Monday, May 31, 2010


I have a drawer filled with Tupperware and it's cheap knock-off cousins. I'm sure you have one too. All those containers have to end up somewhere. The drawer itself is a mess. I have tried many times to organize it but alas I am not the sole inhabitant of this abode. So, the Tupperware gets literally thrown into a drawer by the fridge anticipating whatever delightful culinary left-overs get dished into them. As much as containing the containers annoys me, the plastic mountain is very useful.

Humans, in general, are really great at containing and compartmentalizing everything. Everything has it's place and we like it that way. Books on the book shelf. Toys in the toy box. Clothes in the closet. Cars parked in lots. Papers in a filing cabinet. Canned goods in the pantry. Children in desks. Adults in cubicles. Everything and everyone doing what's expected. We have excelled greatly in our organization, order and structure of both inanimate objects as well as our lives. This system of containing things has spread into our thoughts, beliefs and feelings more than we realize. So much so that when life gets messy and the compartmentalized aspects of our lives get dumped out we can't make sense out of the chaos. I think it's because our containers rarely touch each other. Our container of faith does not touch our container of reason. Our container of love does not touch our container of social activism. Our container of grief does not touch our container of vulnerability. Our container of compassion does not touch our container of self-preservation. Our container of justice does not touch our container of pride. This is unreality. No wonder we are often in a tailspin when the poo hits the fan or when we are faced with something out of our control. We have not practiced opening our containers and creating something beautiful in the mixing bowl of our lives. This takes work, creativity and a letting go of ways and systems that have bound us and have reduced our ability to impact. It is an embracing of chaos, which might sound scary but is ultimately freeing.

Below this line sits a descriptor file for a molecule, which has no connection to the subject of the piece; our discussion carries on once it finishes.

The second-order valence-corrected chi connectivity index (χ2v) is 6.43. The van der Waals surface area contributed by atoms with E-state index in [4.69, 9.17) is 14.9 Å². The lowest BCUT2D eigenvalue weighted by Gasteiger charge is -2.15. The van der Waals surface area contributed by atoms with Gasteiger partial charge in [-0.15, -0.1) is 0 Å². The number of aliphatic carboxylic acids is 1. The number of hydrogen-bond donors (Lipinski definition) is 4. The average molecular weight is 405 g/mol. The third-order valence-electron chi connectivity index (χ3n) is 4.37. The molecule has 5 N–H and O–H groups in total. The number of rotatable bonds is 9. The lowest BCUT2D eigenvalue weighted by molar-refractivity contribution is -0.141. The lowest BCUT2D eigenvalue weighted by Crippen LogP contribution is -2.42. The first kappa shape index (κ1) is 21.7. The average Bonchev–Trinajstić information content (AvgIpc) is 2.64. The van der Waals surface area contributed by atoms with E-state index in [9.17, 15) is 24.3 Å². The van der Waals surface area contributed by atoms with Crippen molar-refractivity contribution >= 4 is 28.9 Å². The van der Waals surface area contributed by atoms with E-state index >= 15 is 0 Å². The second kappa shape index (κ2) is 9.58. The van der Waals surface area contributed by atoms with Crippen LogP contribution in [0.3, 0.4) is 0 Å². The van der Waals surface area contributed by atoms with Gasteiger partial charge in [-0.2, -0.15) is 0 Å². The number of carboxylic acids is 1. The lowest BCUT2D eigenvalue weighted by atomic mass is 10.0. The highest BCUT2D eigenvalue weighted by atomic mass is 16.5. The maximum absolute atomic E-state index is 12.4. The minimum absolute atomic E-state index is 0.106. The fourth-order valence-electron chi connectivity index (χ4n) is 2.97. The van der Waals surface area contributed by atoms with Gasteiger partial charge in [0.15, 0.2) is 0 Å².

When I stopped trying to contain the Tupperware containers in my drawer, I felt free. They are a big, happy disaster and when I see them all hanging out in there I have a picture of how every part of my life needs to connect and touch the other parts for it make sense. Faith and reason holding hands. Love changing poverty, cancer, AIDS, the environment. Sharing grief and pain with people who have been there. Feeling the cost of giving of ourselves for someone else. Start dumping. Make a mess! See what happens.


  1. Glad to know I'm not the only one whose plastics drawer looks like that! I'll steal your phrase and call it a "happy disaster" from now on. And thanks for the thoughts to ponder. In my work, the need to have structure and love and compassion and productivity and routines and flexibility all at the same time is something I'm constantly thinking about and working towards.

  2. Donita!
    Life is full of extremes. Your words "structure" and "flexibility" are that! Yet both are important and are often running on parallel tracks. Life is certainly strange!! Glad to know that your plastic drawer has a cousin!!